Multiple choice ballot debatedRed Wing School Board members balked Monday at setting a referendum amount, though support appeared strong for allowing more than one figure on the ballot.
By: Mike Longaecker, The Republican Eagle
Red Wing School Board members balked Monday at setting a referendum amount, though support appeared strong for allowing more than one figure on the ballot.
Board members could have settled on a figure at the meeting but opted to take the public’s temperature yet again with funding questions still looming.
While board members seemed comfortable with the concept of multiple choices on the September ballot, the biggest sticking point was how it would be presented.
One of the ballot questions, board members said, could propose setting the levy at a level that restores budget cuts — and calls for greater property tax increases.
But if a second question allows voters to select a less costly “baseline” amount, what, board members asked, might that constitute?
School Board member Neela Mollgaard said if a baseline equals current staffing and funding levels, that’s not reasonable in light of recent budget cuts.
“If people are going to be paying more tax dollars, they’re going to want to see a difference,” she said.
But if members of the public are expected to open their pocketbooks, School Board member Tim Kelly said the baseline option should be closer to “the bare minimum.”
For help with identifying that bottom line, the board is once again turning to the public for input before making a decision.
“They’re looking at us to give them that baseline,” Mollgaard said.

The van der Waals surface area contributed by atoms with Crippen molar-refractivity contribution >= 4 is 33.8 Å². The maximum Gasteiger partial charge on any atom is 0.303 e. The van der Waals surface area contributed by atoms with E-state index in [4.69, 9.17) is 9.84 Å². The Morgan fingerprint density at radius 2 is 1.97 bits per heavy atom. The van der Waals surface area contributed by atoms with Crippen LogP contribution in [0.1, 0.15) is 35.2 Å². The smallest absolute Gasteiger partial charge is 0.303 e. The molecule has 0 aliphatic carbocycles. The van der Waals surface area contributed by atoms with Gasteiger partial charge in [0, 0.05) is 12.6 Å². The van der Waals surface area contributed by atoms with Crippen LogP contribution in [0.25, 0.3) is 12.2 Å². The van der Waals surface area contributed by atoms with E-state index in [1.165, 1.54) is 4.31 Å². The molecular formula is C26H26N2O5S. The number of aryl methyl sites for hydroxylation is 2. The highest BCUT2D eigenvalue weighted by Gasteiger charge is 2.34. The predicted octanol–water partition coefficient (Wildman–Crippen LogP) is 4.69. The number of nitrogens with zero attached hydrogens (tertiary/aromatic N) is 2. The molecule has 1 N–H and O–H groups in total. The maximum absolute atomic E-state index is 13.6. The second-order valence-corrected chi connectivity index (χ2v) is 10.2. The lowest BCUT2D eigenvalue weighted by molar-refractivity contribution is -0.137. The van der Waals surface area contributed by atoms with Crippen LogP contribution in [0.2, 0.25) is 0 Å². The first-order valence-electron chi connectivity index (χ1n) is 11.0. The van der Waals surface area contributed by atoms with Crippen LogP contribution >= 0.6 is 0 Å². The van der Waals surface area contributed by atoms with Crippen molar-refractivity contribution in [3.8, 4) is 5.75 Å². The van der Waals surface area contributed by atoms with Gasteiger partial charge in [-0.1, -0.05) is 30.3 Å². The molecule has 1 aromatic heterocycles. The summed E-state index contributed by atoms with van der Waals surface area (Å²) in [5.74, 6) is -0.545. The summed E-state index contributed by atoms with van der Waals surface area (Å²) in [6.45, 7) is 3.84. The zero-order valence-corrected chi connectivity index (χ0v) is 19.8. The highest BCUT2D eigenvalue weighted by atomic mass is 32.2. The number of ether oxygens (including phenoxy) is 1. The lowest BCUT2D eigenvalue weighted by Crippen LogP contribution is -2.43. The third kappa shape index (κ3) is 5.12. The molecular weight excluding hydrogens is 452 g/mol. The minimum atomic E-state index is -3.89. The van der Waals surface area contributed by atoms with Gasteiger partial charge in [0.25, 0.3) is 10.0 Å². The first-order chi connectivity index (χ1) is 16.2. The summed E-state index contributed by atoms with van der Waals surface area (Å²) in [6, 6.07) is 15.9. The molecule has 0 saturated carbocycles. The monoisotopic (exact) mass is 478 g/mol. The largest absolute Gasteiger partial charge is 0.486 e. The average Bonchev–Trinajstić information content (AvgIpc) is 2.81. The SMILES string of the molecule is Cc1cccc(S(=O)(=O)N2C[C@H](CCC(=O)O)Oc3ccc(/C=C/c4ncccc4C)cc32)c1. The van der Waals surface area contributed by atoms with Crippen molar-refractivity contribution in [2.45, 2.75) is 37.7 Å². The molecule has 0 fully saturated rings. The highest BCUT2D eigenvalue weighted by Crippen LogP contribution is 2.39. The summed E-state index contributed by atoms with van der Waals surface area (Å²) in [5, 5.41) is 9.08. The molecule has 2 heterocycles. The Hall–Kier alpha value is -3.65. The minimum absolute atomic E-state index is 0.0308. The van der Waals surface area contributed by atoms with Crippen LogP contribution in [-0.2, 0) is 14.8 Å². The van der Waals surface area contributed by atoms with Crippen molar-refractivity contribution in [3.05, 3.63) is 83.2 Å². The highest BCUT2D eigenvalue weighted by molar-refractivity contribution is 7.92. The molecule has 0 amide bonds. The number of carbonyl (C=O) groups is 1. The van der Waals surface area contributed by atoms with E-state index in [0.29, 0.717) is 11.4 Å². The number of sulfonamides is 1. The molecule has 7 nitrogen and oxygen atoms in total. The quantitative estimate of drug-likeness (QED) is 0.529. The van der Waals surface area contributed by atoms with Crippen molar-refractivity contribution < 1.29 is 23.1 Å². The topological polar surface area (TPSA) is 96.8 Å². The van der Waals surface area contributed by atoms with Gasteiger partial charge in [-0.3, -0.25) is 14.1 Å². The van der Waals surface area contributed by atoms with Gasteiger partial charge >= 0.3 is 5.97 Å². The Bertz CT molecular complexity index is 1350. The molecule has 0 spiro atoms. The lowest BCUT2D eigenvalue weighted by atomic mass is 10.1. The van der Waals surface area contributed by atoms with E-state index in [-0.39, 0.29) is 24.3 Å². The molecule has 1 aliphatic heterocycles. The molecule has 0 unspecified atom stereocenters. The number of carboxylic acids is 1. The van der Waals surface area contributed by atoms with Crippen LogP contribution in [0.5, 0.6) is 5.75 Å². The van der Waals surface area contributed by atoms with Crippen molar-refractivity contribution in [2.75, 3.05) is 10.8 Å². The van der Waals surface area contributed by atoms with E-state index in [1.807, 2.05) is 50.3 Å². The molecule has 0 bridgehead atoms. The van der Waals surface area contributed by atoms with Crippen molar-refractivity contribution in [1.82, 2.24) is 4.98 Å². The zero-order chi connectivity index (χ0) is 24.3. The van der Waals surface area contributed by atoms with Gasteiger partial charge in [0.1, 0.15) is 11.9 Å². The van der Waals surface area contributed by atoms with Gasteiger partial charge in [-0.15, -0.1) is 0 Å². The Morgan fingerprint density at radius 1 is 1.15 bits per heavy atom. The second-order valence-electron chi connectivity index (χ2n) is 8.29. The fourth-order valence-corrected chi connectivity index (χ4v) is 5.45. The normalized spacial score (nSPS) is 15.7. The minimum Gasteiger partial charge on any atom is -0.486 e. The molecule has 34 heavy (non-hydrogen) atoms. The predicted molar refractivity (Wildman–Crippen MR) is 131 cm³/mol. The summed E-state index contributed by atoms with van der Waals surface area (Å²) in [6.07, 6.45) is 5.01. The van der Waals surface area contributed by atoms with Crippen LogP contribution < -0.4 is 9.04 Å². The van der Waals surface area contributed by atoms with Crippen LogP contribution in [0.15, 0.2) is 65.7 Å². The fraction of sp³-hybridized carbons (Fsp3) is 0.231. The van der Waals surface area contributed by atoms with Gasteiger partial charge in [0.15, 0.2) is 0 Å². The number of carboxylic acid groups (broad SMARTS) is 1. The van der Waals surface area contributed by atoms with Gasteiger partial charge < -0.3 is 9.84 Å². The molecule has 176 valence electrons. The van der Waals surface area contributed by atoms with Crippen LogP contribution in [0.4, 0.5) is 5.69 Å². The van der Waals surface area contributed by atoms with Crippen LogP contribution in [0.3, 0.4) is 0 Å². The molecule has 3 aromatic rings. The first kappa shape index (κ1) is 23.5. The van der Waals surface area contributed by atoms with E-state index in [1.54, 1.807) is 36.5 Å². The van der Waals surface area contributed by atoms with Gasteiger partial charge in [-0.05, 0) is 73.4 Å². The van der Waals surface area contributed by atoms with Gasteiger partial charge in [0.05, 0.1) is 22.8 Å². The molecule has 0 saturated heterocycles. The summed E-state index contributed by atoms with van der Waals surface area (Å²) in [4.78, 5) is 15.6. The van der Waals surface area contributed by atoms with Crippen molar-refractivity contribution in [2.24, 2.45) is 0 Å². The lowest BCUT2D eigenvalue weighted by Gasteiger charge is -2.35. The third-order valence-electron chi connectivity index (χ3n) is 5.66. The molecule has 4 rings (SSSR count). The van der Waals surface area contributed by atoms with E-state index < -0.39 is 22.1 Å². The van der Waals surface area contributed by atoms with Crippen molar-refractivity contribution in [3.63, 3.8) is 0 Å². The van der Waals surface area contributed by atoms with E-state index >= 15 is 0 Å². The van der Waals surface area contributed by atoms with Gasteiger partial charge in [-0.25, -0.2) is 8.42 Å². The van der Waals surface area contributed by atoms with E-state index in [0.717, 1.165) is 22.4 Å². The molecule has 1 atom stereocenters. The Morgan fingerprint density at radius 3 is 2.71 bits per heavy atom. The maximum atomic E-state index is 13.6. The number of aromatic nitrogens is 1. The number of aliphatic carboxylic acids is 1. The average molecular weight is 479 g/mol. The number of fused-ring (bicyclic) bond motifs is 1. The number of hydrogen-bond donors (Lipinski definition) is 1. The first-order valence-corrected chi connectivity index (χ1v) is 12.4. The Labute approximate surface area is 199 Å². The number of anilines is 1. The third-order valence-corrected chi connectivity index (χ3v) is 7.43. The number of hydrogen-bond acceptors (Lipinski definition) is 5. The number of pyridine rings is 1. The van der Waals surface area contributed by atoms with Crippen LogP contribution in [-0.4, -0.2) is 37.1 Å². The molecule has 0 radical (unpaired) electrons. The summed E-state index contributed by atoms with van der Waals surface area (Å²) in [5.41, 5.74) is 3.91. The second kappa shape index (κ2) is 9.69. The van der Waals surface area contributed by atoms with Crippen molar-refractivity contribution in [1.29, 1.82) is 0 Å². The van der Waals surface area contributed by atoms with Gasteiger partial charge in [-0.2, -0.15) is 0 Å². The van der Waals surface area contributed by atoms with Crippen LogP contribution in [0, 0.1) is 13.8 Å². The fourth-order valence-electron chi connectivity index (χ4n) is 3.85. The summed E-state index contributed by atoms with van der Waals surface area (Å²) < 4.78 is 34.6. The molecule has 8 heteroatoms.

School Board member Stephen O’Keefe said he supports a multiple-choice ballot. But the baseline option, he said, needs to address whether revenue would keep pace with projected enrollment increases.
Finding out exactly what that baseline amount would look like will be up to Finance Director Brad Johnson. He is expected to update the board in advance of the board’s May 19 meeting, when a vote on the ballot question is expected.
The board could choose from varying referendum amounts ranging from a level that could restore budget cuts — but dip deeper into property taxes — to a renewal of the current referendum, which would mean an immediate return to the chopping block.
The other option voters will be left with is to simply vote “no” — a possibility school supporters shudder at.
“We know the ramifications of total failure,” School Board member Dave Jonas said.
A failed referendum would mean a $2.1 million funding gap — the equivalent of 38 teacher salaries, according to district data.
Referendum supporters say state funding has not kept pace with inflation, leading to more than $1 million in cuts since last school year.
Unlike other taxing jurisdictions, Minnesota school districts cannot set levies without voter approval.
District officials said they will announce in coming days when the next referendum meeting will be.
The public is encouraged to attend, including critics of the referendum, board members said.